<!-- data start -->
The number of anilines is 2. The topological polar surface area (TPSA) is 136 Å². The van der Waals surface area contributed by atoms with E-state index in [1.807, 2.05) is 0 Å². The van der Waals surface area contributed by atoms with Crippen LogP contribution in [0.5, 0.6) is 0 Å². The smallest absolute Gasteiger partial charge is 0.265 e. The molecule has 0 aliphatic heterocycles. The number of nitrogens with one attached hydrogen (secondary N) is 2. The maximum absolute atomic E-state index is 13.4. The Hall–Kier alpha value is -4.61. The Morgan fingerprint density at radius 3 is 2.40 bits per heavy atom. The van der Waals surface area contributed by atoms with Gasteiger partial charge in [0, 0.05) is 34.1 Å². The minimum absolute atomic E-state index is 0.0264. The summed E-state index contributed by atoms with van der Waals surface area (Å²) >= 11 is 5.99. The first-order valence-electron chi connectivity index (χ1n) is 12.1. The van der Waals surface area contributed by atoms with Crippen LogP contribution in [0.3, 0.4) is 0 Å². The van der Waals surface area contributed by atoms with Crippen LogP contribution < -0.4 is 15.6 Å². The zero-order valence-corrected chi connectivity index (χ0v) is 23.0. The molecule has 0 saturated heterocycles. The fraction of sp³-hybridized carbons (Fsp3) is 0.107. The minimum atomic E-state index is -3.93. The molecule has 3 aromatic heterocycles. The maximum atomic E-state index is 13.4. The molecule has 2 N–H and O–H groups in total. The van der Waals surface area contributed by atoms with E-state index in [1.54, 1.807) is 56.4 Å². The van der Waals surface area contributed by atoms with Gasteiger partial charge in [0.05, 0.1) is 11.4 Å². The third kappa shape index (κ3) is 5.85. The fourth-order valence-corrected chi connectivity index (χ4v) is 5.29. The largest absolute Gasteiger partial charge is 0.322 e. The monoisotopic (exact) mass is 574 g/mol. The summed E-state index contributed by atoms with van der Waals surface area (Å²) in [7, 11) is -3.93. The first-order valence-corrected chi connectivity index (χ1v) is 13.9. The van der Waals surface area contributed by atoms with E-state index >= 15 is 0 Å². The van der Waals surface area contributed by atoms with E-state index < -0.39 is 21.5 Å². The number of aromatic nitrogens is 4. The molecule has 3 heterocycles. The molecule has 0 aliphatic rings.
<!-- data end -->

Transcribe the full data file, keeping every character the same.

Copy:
The number of anilines is 2. The topological polar surface area (TPSA) is 136 Å². The van der Waals surface area contributed by atoms with E-state index in [1.807, 2.05) is 0 Å². The van der Waals surface area contributed by atoms with Crippen LogP contribution in [0.5, 0.6) is 0 Å². The smallest absolute Gasteiger partial charge is 0.265 e. The molecule has 0 aliphatic heterocycles. The number of nitrogens with one attached hydrogen (secondary N) is 2. The maximum absolute atomic E-state index is 13.4. The Hall–Kier alpha value is -4.61. The Morgan fingerprint density at radius 3 is 2.40 bits per heavy atom. The van der Waals surface area contributed by atoms with Gasteiger partial charge in [0, 0.05) is 34.1 Å². The minimum absolute atomic E-state index is 0.0264. The summed E-state index contributed by atoms with van der Waals surface area (Å²) >= 11 is 5.99. The first-order valence-electron chi connectivity index (χ1n) is 12.1. The van der Waals surface area contributed by atoms with Crippen LogP contribution in [0.3, 0.4) is 0 Å². The van der Waals surface area contributed by atoms with Crippen LogP contribution < -0.4 is 15.6 Å². The zero-order valence-corrected chi connectivity index (χ0v) is 23.0. The molecule has 0 saturated heterocycles. The fraction of sp³-hybridized carbons (Fsp3) is 0.107. The minimum atomic E-state index is -3.93. The molecule has 3 aromatic heterocycles. The maximum atomic E-state index is 13.4. The molecule has 2 N–H and O–H groups in total. The van der Waals surface area contributed by atoms with E-state index in [1.54, 1.807) is 56.4 Å². The van der Waals surface area contributed by atoms with Gasteiger partial charge in [0.05, 0.1) is 11.4 Å². The third kappa shape index (κ3) is 5.85. The fourth-order valence-corrected chi connectivity index (χ4v) is 5.29. The largest absolute Gasteiger partial charge is 0.322 e. The monoisotopic (exact) mass is 574 g/mol. The summed E-state index contributed by atoms with van der Waals surface area (Å²) in [7, 11) is -3.93. The first-order valence-corrected chi connectivity index (χ1v) is 13.9. The van der Waals surface area contributed by atoms with E-state index >= 15 is 0 Å². The van der Waals surface area contributed by atoms with E-state index < -0.39 is 21.5 Å². The number of aromatic nitrogens is 4. The molecule has 3 heterocycles. The molecule has 0 aliphatic rings.